Judd Trump reacts to win as Gao Yang fails to score a point: ‘It’s hard not to feel bad’


Betfred World Snooker Championship - Day Nine

Judd Trump dished out a battering to Gao Yang at the Northern Ireland Open (Picture: Getty Images)

Judd Trump admits it was ‘hard not to feel bad’ for Gao Yang as he crushed him 4-0 at the Northern Ireland Open without the Chinese youngster scoring a single point.

It was a tough afternoon for the 17-year-old as the former world champion made breaks of 54, 100, 60 and 52 to put the game to bed in very short order.

The Ace racked up a total of 333 points to Gao’s zero, despite feeling that his young opponent did little wrong in the contest.

‘It’s tough, he made a couple of little mistakes in the first couple of frames and I just punished him,’ Trump told Eurosport.

‘If you’re against a top player you can’t afford to go 2-0 down in 20 minutes, because the game is more or less over, my confidence is up and he’s barely had a shot. It kind of set the tone for the match.

‘It’s always enjoyable when you can get in early in the first frame, make a decent break. He had a bad break-off shot second frame and let me in again. It was tough for him really.

‘It’s hard not to feel bad when you’re out there playing, but everyone’s been through it. I’ve been through it, been beat heavy by all the top players.


‘You have to learn, he didn’t make too many mistakes, just little mistakes on safety shots and he’ll know what he’s got to get to. It’s just a learning curve, he’s very young still and he’ll be back.’

Gao won the 2020 WSF Junior Open to earn a two-year tour card at just 15-years-old and has picked up a number of wins since turning professional, but clearly has a long way to catch up with the talents of Trump.

The world number two also beat Gao 4-0 in the 2020 Northern Ireland Open, making three centuries including a maximum 147.

Trump did reassure Gao that he had been through a similar learning process himself though as he made his way in snooker.

‘The level between the junior game and the professional game…I learned it when I was young, I expected to come through straight away when I turned professional, I lost my first few games,’ said Judd.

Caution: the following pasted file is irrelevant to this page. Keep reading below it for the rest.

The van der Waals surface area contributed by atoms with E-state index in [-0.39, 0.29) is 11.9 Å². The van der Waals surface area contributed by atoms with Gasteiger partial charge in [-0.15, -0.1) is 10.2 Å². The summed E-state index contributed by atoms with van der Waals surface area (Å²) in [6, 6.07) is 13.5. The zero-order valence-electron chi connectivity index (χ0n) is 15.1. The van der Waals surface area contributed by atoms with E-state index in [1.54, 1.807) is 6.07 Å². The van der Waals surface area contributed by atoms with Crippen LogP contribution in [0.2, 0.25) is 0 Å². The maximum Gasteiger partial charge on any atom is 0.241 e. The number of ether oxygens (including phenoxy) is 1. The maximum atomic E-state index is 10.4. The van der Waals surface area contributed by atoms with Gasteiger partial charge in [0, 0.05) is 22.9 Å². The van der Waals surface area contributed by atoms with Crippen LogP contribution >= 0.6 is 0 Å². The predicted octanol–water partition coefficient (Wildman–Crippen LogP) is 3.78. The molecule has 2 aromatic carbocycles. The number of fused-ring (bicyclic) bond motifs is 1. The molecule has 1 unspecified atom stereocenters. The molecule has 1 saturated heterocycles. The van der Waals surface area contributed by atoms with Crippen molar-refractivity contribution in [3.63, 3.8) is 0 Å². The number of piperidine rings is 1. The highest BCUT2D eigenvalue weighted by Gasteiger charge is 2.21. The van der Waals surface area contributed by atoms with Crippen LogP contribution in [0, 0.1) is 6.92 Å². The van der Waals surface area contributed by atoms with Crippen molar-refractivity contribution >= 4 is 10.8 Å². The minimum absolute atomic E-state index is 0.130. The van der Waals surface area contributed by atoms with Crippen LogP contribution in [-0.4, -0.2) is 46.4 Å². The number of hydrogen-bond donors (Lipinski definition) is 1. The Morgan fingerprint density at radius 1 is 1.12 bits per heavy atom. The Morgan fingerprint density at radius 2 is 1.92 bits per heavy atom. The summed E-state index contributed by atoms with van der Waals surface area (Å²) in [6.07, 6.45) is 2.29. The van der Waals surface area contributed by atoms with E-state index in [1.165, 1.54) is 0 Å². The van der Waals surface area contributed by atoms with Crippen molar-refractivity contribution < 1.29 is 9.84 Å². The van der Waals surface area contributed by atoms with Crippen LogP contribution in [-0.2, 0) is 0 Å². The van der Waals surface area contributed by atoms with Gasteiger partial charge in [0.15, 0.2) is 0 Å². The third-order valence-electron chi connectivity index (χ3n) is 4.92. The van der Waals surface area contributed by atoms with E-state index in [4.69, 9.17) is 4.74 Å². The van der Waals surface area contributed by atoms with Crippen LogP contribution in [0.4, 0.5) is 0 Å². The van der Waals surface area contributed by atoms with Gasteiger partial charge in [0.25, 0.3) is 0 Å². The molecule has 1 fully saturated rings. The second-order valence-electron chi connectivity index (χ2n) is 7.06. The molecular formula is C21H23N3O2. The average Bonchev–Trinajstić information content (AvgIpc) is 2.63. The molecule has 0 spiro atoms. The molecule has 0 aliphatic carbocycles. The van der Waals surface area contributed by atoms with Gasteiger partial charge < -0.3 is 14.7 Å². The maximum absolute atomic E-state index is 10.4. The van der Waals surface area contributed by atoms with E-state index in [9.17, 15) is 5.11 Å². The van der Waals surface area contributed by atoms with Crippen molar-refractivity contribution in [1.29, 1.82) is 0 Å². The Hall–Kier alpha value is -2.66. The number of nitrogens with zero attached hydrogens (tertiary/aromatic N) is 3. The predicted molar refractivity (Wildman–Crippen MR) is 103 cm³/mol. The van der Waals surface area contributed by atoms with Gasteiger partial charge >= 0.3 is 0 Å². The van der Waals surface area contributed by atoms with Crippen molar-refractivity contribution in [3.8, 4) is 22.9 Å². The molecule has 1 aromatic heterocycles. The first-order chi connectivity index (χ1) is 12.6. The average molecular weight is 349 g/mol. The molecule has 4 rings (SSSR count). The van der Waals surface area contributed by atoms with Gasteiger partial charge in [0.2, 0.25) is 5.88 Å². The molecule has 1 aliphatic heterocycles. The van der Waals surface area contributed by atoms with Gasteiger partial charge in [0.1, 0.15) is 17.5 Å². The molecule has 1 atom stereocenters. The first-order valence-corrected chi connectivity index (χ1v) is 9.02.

‘It sets you straight back, thinking you’re not as good as you thought you were and you’ve got to learn quick.’

Worryingly for the rest of the players in Belfast, Trump reckoned that he only felt at 30-40 per cent in the whitewash win over Gao and thinks there is an awful lot more to come.

Asked where his game is, he said: ‘About 30 per cent, 40 per cent, still a bit rusty, getting there. It was a little bit flattering, he let me in a couple of times, the top players aren’t going to do that.

‘It’s nice to break-build and get the match done quick. I didn’t make too many mistakes while I was in the balls, that’s always good, positioning and touch felt good.

‘Maybe the performance was better but how I felt, how you feel and how you play is a completely different thing, it’s just how I felt out there, it’s my second game in six weeks and that sharpness isn’t quite there.

‘He was letting me in quite easy and the top players aren’t going to do that so I’m not going to fool myself that I was playing unbelievable.’

Trump will now face Lu Ning in the last 32 at the Waterfront Hall as he bids for a fourth straight Northern Ireland Open title.

MORE : Ronnie O’Sullivan and Judd Trump strongly disagree over Northern Ireland Open atmosphere

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